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For the last 5 Sunday’s the West Village neighborhood has opened a “Pop-Up” Biergarten called Tashmoo. Located on Van Dyke and occupying 2 empty lots it has been wildly successful. We finally had the opportunity to check it out, I’m so glad we did. As we drove down the residential area of Van Dyke, we knew we were getting close when we started seeing all of the cars parked alongside the street. What a perfect setting on a glorious Fall day; Mature trees line the street, beautiful homes grace the neighborhood, and a slight chill in the air. As you approach the fenced in lots the name Tashmoo is called out in bright red letters across the front, a series if patio stones lead you to the entrance where you must show your ID and receive one of those paper bracelets if you are going to drink beer.

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It was well organized, after you put on your bracelet proceed to the ticket table, tickets are $2 each, you trade them in to the bartender for a glass of your choice of several Michigan beers, easy. It was late afternoon and the Lions were playing at home, we made the right decision by going before the game let out. Tables and benches are made of 2×4’s, tables are topped with discarded doors, as is the bar itself. People were everywhere, communal tables were filled to capacity, dozens of folks were playing the Corn-Hole games, groups of friends were gathered together having a beer and catching up. We had our tickets in hand and made our way to the bar, thankfully the lines moved quickly. We tried the Founders Porter, and both found it enjoyable. What’s a Biergarten without food? No problem, there were two food booths; People’s Pierogi Collective was there serving up bite sized pierogi with your choice of Kraut, Potato or Sour Cherry filling, 3 for $5. We tried one of each, though all were delicious, I  was especially fond of the sour cherry. Corridor Sausage had their booth right next door and seemed to be very popular, offering a variety of sausages with unique toppings and meat and cheese plates that paired perfectly with your favorite beer.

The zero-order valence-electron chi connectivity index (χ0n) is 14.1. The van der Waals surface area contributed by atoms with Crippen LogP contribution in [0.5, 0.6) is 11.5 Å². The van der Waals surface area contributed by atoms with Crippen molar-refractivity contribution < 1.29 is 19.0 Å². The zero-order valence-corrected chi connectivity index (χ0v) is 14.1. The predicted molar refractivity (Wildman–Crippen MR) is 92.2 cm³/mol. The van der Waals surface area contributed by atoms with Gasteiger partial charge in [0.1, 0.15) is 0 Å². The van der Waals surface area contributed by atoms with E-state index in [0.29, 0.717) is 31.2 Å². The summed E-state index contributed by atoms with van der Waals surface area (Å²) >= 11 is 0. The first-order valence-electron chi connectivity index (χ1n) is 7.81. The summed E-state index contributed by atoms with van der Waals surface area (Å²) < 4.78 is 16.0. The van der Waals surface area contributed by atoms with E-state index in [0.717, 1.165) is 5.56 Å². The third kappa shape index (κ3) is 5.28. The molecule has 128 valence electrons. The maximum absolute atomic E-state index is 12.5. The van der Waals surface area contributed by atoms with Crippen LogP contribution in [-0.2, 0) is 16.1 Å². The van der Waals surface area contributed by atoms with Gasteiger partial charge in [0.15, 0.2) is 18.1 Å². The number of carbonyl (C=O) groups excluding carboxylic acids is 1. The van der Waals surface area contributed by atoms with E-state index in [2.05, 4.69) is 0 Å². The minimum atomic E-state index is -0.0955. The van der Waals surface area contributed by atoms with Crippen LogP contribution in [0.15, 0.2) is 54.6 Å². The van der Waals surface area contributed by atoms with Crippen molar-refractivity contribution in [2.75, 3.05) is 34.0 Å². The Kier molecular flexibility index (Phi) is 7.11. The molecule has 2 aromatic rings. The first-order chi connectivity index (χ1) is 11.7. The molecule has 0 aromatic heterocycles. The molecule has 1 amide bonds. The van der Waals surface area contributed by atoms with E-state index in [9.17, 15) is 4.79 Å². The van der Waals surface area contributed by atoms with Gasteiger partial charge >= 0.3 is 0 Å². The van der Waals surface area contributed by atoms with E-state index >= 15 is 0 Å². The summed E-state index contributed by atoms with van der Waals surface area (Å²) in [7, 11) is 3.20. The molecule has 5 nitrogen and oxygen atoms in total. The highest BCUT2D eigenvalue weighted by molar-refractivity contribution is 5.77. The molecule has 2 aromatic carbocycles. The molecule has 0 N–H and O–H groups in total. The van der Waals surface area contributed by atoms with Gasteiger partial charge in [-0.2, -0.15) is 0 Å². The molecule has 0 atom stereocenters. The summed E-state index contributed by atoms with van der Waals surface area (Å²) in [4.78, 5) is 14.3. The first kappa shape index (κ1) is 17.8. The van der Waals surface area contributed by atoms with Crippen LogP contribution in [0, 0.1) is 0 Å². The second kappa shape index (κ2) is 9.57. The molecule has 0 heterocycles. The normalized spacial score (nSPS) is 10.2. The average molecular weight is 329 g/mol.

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This was my first Biergarten experience so I wasn’t sure what to expect, it was absolutely wonderful. The crowd was mellow, the name Tashmoo means “meeting place” and that’s exactly what it is; a place for friends to gather and a place where strangers sit down side by side and make new friends. Every age group was represented; toddlers sat on blankets atop the lush green grass, school age children tried their hand at Corn-Hole, and grown-ups played board games in the afternoon sun. This was the last Sunday for the season, I am already looking forward to next year.